National Register of Historic Places
Lost in a Storm
The St. Peter
left Oswego carrying a full load of coal, headed for the safety of the Welland Canal when a storm struck her with 70 mph winds. Unable to reach the canal, the ship was turned back east to run before the wind, but the crew's fight during 12 long hours of darkness, 20-foot high seas, gale-force winds, and freezing sleet was in vain. The ship, crew, and the Captain's wife were lost. The Captain was rescued by a boat from the local Lifesaving Service.
The St. Peter
was a wooden hulled, schooner with three masts, built in 1873 by Edwards in Toledo, Ohio. She was 136' long, 26' wide, and 12' deep, with a gross weight of 290 tons. She was lost 5 miles NW of Sodus, NY on October ,27, 1898. Eight people were lost, including the crew and the Captain's wife.
The historic photo below shows the St. Peter
being towed into harbor by a tug.After she sank, the masts still protruded from the water, but were later dropped to prevent hazards to navigation.The St. Peter
, a 136-foot, three-masted schooner rests upright and intact in 117 feet of water.A good portion of her remains were recovered in 1971 and now form the basis of a museum at the Pultneyville Historical Society.The Wreck has been listed on the National Register of Historic Places.Lifesavers from Sodus Point made it to within a mile of the ship before she sank. They were able to rescue only one.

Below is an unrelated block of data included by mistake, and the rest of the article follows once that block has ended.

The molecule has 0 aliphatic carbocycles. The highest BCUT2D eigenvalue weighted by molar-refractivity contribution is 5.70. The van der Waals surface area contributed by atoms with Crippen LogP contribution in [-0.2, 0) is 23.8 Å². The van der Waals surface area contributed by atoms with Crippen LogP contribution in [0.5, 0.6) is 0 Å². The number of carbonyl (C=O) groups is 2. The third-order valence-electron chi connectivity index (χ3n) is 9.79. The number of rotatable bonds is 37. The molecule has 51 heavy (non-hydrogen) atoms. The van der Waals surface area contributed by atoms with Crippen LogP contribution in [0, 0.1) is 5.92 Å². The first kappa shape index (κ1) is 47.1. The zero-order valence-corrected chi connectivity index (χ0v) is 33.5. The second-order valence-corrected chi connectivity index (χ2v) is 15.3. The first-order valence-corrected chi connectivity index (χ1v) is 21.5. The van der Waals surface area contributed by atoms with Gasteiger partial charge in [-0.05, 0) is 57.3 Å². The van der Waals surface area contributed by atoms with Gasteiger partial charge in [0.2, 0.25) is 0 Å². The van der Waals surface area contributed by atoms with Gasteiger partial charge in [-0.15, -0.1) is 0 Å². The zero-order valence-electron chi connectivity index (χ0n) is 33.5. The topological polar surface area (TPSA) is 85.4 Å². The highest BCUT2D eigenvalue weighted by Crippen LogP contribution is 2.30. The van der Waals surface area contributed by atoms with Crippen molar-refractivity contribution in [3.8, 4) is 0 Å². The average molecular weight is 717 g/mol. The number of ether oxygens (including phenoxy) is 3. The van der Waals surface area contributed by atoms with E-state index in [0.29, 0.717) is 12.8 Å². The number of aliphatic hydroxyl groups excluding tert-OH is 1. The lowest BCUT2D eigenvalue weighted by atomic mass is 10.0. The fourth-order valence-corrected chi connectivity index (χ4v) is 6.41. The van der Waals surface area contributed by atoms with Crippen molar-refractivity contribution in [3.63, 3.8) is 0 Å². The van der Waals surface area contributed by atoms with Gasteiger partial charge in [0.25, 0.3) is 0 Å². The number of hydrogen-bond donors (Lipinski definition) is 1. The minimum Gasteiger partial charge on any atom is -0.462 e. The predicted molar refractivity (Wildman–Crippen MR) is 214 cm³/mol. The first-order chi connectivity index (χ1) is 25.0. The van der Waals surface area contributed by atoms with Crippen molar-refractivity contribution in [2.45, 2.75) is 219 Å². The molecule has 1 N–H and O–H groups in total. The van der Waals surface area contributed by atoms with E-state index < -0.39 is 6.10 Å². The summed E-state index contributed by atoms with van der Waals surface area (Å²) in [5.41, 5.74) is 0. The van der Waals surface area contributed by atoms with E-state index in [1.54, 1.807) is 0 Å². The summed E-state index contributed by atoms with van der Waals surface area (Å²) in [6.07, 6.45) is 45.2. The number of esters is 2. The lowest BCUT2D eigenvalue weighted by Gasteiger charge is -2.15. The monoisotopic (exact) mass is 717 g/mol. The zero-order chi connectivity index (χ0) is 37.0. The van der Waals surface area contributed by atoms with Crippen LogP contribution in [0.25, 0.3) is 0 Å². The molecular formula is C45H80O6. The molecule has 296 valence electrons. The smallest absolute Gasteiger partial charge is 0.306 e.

Ships like the St. Peter were employed to carry coal and other bulk items between Great Lakes ports.The upright deck of the St. Peter is shown in the photo above, and a diver floats in front of her bow, right.
Dive Site Information
Location: East of Pultneyville, NY
Access: Boat Only
Depth: 117 feet
Visibility: 20 to 100 feet. Average 45 feet.
Temperature: 40 to 73 degrees F.
Skill Level: Advanced open water diver.
Bottom: Flat and silty.
Hazards: Lake Ontario weather is unpredictable and can change very rapidly from good to severe. Weather conditions and unexpected weather changes should be a constant consideration. Strong currents may be present if seas are running 3 feet or higher.